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Observable universe abuse

  1. Sep 23, 2008 #1
    Am I needlessly annoyed or is this an incorrect interpretation of the term observable universe? It’s not the first time I’ve seen this from space.com. I can understand using “Light Travel Time” as the distance but the only reason 13.7 billion light years is a limit is because you can’t see earlier than the Big Bang. But we can see things that are moving away faster than light. Take an object with a redshift of Z=7, which we have seen. Such an object is moving away from us a roughly 2C. The light has been travelling for 12 billion years and the object is now 30 billion light-years away. Once we get better telescopes, we will see farther. I know of no stuff that came out of the Big Bang that we won’t be able to see given the right equipment. So is space.com misrepresenting the term observable universe?

    Mysterious New 'Dark Flow' Discovered in Space
    http://www.space.com/scienceastronomy/080923-dark-flows.html
     
  2. jcsd
  3. Sep 23, 2008 #2

    marcus

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    The current range of observation is about 45 billion LY. when we receive the CMB signal we are detecting light emitted by matter which is now 45 billion LY from us.

    Normally science journalists and popularizers screw up. You are right to point this out.

    They will always say stupid things like we can only see stuff that is 13.7 billion LY away because the universe is only 13.7 billion years old.
    But distances to stuff have been increasing.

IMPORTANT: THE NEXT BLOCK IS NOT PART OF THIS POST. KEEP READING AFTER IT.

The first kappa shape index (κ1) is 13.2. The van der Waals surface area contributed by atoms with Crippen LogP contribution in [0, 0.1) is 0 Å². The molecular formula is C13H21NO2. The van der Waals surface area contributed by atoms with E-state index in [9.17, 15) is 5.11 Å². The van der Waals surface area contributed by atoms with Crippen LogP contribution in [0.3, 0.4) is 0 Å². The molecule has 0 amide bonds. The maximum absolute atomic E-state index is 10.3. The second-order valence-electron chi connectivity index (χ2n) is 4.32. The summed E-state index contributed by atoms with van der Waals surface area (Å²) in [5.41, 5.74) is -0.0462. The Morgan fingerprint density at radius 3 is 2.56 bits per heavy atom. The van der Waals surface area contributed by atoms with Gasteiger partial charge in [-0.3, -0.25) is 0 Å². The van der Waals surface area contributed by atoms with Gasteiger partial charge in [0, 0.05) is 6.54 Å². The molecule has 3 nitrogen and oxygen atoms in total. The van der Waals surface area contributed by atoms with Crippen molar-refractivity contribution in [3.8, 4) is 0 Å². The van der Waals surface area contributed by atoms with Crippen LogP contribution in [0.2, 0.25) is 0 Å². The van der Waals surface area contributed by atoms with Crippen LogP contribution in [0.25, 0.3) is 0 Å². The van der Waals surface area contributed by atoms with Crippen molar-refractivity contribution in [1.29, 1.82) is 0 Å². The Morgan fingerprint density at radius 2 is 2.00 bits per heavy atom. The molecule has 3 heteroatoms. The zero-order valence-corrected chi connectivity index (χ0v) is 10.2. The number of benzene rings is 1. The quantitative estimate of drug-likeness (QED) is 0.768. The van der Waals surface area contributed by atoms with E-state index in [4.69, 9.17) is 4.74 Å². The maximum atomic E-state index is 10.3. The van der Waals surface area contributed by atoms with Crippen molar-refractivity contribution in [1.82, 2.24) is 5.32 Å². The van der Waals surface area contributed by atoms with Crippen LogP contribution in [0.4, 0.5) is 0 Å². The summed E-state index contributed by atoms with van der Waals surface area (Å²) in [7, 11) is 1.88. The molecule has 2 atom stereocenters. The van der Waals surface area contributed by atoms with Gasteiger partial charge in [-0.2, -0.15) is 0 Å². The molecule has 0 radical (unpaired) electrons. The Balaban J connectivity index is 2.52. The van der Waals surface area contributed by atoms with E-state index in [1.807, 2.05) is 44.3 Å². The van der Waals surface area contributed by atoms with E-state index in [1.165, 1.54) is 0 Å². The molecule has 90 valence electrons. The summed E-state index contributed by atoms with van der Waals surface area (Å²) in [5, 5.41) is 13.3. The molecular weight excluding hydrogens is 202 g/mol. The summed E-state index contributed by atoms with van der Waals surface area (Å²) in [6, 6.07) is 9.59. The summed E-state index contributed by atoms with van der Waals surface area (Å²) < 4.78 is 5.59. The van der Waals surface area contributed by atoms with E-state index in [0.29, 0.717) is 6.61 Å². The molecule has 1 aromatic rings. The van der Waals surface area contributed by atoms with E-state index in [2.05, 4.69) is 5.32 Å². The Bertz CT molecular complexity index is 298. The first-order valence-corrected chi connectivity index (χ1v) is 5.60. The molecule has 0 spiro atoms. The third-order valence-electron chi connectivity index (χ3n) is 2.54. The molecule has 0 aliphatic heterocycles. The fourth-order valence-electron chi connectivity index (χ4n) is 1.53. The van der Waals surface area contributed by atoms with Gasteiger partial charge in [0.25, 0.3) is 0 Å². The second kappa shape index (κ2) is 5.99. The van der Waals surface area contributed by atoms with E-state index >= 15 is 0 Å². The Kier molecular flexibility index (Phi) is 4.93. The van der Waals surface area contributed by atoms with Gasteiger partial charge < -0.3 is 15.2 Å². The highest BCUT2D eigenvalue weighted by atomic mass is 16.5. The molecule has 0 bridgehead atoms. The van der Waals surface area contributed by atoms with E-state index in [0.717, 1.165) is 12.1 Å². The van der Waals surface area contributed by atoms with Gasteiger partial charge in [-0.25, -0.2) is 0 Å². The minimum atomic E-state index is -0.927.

========================

    the main gist of what you say is right AFAICS. but there is a detail that you might want to think about
    we don't yet know whether the bigbang occurred at a finite location or spread over an infinite region. many astrophysicists assume the bigbang was infinite, and space is infinite.

    (it is only journalists and popularizers who give people the impression that the big bang occurred in a small volume, that might be true but we do not KNOW it, and many astronomers think not.)

    So there may be limits to how much of the universe we will ever be able to see. Part of the difficulty is we don't know how big it is. Part of the difficulty is that the expansion of distance is accelerating. the acceleration itself imposes a kind of horizon.

    so that's an extra detail to think about.
     
    Last edited: Sep 23, 2008
  4. Sep 24, 2008 #3
    Hmm, surface of last scattering, I hadn't thought of that. Good point. The article makes more sense now.
     
  5. Sep 24, 2008 #4
    I understand what they were trying to convey, they just did a lousy job of doing it. It's not really an easy concept to explain in one paragraph. Each sentence, taken individually, are factually correct. However, combining them leads to an ambiguous conclusion.

    With that said, I still see the 156Gly diameter of the universe being perpetuated around the internet. That was another SDC article where the interpretation was completely misleading.
     
  6. Sep 29, 2008 #5

    DrChinese

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    I got that from an earlier Lineweaver and Davis paper, if I recall. I thought that was more or less where things were at now, although I understand that the actual value (92 G ly was mentioned in a later article) may change as better calibration and modeling occurs.
     
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